ISM PMI Expands on New Orders

Written by Sandy Williams

The manufacturing sector expanded in January following a weak December, according to the latest survey of purchasing managers by the Institute for Supply Management. ISM’s January PMI rose 2.3 points to 56.6 with new orders, production and inventories growing at a faster rate last month. A reading above 50 indicates growth.

New Orders led the PMI sub-indexes, growing 6.9 points to 58.2. The production index jumped 6.4 points for the strongest growth since September 2018. Backlogs grew slightly from December.

Improved supplier deliveries helped raw material inventories expand at a faster rate in January, but customer inventories were considered too low for the 28th consecutive month.

The prices index registered a decrease of 5.3 points for a reading of 49.6. 

“Prices contracted for the first time since February 2016 when the index registered 38.3 points. The Business Survey Committee noted a mix of increases and decreases,” said Timothy R. Fiore, chairman of ISM’s Management Manufacturing Business Survey Committee. “This reflects price turbulence, especially in the steel markets. However, steel prices have generally returned to more normal, pre-tariff levels, including for products manufactured primarily from steel, like mechanical components and fabricated metal products.”

The index for new export orders fell one point to 51.8 in January, contracting for the first time since February 2016. The imports index gained 1.1 percentage points to register 53.8 for the month.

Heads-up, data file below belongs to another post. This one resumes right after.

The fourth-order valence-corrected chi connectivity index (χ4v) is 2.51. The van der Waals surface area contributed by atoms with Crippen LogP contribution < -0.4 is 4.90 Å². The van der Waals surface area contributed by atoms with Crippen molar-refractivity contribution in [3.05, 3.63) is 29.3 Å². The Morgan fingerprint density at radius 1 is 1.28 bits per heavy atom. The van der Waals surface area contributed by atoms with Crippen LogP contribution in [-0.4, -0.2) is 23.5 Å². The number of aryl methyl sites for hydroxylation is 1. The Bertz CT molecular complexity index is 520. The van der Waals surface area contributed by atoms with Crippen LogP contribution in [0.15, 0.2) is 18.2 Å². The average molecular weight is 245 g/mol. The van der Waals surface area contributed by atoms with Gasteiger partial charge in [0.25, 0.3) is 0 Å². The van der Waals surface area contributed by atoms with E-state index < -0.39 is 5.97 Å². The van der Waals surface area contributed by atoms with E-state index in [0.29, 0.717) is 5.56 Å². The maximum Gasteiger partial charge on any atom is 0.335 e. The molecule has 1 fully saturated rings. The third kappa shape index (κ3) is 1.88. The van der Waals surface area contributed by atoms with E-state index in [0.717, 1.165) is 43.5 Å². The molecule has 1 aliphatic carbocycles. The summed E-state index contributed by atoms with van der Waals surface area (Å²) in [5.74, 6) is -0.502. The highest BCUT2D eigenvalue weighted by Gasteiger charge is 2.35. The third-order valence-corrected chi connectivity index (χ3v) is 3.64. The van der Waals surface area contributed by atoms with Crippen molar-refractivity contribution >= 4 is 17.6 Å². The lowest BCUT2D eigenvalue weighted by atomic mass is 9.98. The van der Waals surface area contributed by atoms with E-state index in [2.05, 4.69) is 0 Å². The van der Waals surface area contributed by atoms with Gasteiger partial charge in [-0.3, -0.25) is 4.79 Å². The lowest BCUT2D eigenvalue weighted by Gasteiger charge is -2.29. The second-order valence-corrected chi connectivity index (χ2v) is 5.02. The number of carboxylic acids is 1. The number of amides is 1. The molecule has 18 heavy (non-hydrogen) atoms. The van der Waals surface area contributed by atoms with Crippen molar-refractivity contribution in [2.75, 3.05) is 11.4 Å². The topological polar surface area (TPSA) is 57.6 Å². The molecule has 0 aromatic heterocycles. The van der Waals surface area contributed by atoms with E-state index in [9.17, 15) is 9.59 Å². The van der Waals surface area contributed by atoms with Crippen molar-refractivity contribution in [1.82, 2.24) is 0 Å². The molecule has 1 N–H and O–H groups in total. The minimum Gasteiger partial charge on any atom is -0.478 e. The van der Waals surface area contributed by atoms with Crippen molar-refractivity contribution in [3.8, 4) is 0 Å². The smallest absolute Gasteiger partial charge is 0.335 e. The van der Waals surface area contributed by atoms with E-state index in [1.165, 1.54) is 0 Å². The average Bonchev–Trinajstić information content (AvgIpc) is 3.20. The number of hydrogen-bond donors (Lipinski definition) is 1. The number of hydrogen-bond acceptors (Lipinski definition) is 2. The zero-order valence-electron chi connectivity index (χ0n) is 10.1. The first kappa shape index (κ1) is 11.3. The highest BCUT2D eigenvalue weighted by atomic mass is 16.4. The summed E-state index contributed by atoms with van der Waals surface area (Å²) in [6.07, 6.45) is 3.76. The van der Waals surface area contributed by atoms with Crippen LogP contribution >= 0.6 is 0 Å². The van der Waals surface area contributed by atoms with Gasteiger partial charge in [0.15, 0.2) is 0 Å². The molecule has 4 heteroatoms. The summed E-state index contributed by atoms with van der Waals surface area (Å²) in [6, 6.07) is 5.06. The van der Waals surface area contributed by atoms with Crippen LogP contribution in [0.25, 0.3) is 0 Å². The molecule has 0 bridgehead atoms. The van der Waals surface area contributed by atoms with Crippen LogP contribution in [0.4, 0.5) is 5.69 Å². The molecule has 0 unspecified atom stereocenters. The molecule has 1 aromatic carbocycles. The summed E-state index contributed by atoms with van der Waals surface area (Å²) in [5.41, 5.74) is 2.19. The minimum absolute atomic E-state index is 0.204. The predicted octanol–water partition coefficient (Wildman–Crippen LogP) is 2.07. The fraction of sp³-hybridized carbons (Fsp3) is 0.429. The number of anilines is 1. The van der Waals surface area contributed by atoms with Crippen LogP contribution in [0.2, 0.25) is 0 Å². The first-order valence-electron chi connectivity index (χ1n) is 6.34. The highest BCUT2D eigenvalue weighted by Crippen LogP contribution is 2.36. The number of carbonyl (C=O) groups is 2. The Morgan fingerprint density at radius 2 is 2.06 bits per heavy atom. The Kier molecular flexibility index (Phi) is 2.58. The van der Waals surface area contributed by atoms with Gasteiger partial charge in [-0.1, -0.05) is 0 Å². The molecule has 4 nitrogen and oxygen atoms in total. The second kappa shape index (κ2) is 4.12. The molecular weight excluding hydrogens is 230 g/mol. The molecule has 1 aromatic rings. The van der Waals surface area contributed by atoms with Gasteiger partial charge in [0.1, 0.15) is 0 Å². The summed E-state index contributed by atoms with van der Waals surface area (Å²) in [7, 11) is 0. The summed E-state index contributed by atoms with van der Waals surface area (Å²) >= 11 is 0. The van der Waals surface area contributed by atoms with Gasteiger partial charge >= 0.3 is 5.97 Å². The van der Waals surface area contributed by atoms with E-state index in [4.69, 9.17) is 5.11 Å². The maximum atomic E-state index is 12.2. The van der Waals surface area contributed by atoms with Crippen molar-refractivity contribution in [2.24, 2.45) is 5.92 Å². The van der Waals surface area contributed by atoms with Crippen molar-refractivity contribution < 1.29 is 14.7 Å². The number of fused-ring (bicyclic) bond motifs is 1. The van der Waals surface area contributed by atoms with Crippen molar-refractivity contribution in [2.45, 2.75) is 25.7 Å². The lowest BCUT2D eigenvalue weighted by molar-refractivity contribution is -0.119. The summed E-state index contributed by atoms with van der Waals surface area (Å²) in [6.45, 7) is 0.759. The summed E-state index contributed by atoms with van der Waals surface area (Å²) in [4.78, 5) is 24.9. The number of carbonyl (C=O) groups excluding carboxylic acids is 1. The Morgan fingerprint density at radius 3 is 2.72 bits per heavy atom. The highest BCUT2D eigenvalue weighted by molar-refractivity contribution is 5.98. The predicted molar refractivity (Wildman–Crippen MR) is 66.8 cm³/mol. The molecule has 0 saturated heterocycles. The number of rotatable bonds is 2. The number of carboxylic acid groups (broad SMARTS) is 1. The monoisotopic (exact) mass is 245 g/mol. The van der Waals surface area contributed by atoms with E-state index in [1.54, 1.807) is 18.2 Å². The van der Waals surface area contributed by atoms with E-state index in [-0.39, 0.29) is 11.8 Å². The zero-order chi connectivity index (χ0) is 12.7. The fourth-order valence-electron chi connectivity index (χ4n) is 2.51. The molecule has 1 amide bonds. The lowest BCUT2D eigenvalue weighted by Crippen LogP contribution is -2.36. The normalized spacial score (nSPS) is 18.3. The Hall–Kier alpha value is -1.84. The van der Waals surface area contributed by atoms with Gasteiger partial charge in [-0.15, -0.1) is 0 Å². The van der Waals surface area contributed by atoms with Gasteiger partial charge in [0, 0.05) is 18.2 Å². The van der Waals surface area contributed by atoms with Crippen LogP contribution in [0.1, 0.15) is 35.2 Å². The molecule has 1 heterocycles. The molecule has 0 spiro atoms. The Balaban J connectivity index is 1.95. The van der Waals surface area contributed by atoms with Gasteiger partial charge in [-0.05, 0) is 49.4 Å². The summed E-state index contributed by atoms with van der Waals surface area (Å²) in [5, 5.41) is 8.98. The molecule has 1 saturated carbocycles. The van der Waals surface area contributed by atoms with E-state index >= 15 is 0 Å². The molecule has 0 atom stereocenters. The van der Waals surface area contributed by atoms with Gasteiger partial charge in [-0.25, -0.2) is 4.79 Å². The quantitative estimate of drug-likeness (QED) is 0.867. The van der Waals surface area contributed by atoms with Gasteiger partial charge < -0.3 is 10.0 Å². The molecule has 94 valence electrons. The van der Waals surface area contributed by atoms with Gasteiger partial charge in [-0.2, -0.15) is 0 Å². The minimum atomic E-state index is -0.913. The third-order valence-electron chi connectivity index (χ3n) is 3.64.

“Imports expansion improved, reversing a three-month expansion decline, in part due to continued activity to import prior to the Lunar New Year, as well as the potential for increased tariffs on March 1,” said Fiore.

Comments from survey panelists included:

  • “Overall, business continues to be good; however, margins are being squeezed.” (Transportation Equipment)
  • “We continue to enjoy the benefits of a strong general economy. We are busy and maintain a backlog of sales orders.” (Machinery)
  • “Business conditions are good, and our demand and production are tracking to our forecasted growth levels for the year.” (Miscellaneous Manufacturing)
  • “Going to be a very strong spring. Business levels will be just as good [compared to] the same time frame in 2018.” (Fabricated Metal Products)
  • “Steel tariffs continue to put upward pressure on prices of downstream materials.” (Petroleum & Coal Products)
  • “Steady supply and production environment.” (Computer & Electronic Products)
  • “Concerns about oil prices are fueling questions of how strong the economy will be in the first half of 2019.” (Chemical Products)

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